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Jerry Hairston blames broken wrist on late-afternoon start time

Jun 30, 2011, 4:40 PM EDT

Jayson Werth, Jerry Hairston AP

UPDATE: So much for avoiding the DL. Bill Ladson of reports that Hairston will indeed be put on the shelf and is expected to miss 2-4 weeks.


Jerry Hairston Jr. suffered what the Nationals are calling a “small break” in his left wrist when he was hit by a Dan Haren pitch during yesterday afternoon’s game, but the veteran utility man hopes to play through the injury.

Adam Kilgore of the Washington Post reports that Hairston will be examined today by a doctor, so he may end up not having much choice in the matter if a disabled list stint is advised.

Hairston blamed the late-afternoon start time for the injury, explaining how tough it is to pick up the baseball coming out of a pitcher’s hand because of shadows:

Somebody’s going to get really, really hurt. He could have hit my head. Really difficult to pick up the ball, so it’s going to take something serious to change. I’ve got a broken wrist. It could have been way worse. What if he hit me in the face? It’s just terrible. It’s irresponsible. Maybe they think they draw another 5,000 or so, I don’t know, it’s just terrible. The pitchers at this level are too good.

Hairston has played 14 seasons in the majors, so he’d know better than most, but 4:00 pm start times for games are hardly rare and there isn’t a rash of plunkings stemming from them.

  1. jamie54 - Jun 30, 2011 at 11:52 AM

    You said it all. After 14 years of playing similar games and it happens like this once, should not be a reason to change everything all of a sudden.

  2. jjschiller - Jun 30, 2011 at 12:02 PM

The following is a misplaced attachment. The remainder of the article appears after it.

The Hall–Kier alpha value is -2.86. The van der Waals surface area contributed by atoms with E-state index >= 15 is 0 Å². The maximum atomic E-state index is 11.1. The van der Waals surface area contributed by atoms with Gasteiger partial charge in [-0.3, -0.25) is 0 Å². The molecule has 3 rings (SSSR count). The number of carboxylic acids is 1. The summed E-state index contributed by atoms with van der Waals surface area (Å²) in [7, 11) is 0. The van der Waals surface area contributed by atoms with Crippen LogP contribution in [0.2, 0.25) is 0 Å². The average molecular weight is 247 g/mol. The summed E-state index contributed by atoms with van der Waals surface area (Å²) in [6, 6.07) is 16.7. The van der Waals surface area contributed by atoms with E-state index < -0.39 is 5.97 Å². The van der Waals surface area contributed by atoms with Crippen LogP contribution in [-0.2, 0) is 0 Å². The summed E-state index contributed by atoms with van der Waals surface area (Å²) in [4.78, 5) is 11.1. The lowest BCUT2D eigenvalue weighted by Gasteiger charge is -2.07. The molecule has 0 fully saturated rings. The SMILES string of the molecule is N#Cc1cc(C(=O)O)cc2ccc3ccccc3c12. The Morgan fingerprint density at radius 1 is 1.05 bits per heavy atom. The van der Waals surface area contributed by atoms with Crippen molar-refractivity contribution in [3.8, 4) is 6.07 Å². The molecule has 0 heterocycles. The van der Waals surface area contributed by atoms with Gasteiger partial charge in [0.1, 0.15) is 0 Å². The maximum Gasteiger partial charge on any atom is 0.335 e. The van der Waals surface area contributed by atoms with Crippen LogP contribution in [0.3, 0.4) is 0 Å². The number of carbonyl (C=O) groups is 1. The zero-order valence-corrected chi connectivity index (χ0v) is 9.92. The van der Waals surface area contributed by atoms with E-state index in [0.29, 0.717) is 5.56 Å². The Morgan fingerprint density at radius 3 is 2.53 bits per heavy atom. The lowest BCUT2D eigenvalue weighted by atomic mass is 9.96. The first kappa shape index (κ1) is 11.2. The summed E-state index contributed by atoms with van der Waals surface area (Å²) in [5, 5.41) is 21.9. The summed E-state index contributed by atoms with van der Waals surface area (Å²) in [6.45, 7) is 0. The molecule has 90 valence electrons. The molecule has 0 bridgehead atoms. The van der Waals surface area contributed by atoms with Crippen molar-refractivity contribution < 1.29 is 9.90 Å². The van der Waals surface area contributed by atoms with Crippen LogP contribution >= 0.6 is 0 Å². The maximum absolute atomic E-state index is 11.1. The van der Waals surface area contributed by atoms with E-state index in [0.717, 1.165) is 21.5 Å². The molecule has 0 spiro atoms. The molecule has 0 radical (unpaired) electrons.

I think he’s over-reacting, but I think he’s got a point, as it speaks to the longer-view by MLB.

    Players and announcers always complain about shadows in late afternoon starts, pointing out how hard it is for hitters to pick up the ball. It may have led to no “major” injuries, but it certainly isn’t conducive to good baseball.

    Coupled with MLB’s handling of rain-delays, forcing play to continue through weather that shouldn’t be played through, until the game is official, so they won’t have to reorganize travel, issue rain-checks, or ramp up the stadium operations (and expenses) on an additional day without selling any additional tickets.

    Then there’s 9 PM World Series games, night games on get-away-day (usually a 1 PM local start, so both teams can travel without a 4 AM arrival) because ESPN wants to air this matchup, and they want it in primetime.

    At it’s core, an athletic league is supposed to organize, officiate, and sanction league games for the purpose of producing a champion. The drama of competition and the production of a champion is what is supposed to draw paying fans.

    MLB, year by year, continues to become more and more a brand, a product, and a marketing force. Which is great. Make the money, sell the tshirts, pay the players. But you can’t continue to put the games, and the credibility of their results, in the backseat, and letting ticket sales and TV ratings drive the bus.

  3. bloodysock - Jun 30, 2011 at 5:11 PM

    Wow, does he have blue eyes too?

  4. rockstardaddy - Jun 30, 2011 at 11:05 PM

    Not all stadiums face the same direction, and not every park has the same shadow profile. A 4pm start could be a brutal visability situation in some places, and they’re rare enough that it may not be common enough to be documented.

  5. hoopmatch - Jul 1, 2011 at 4:36 AM

    Someone should build a stadium that rotates. Then it could always be adjusted for the best lighting and/or wind conditions.

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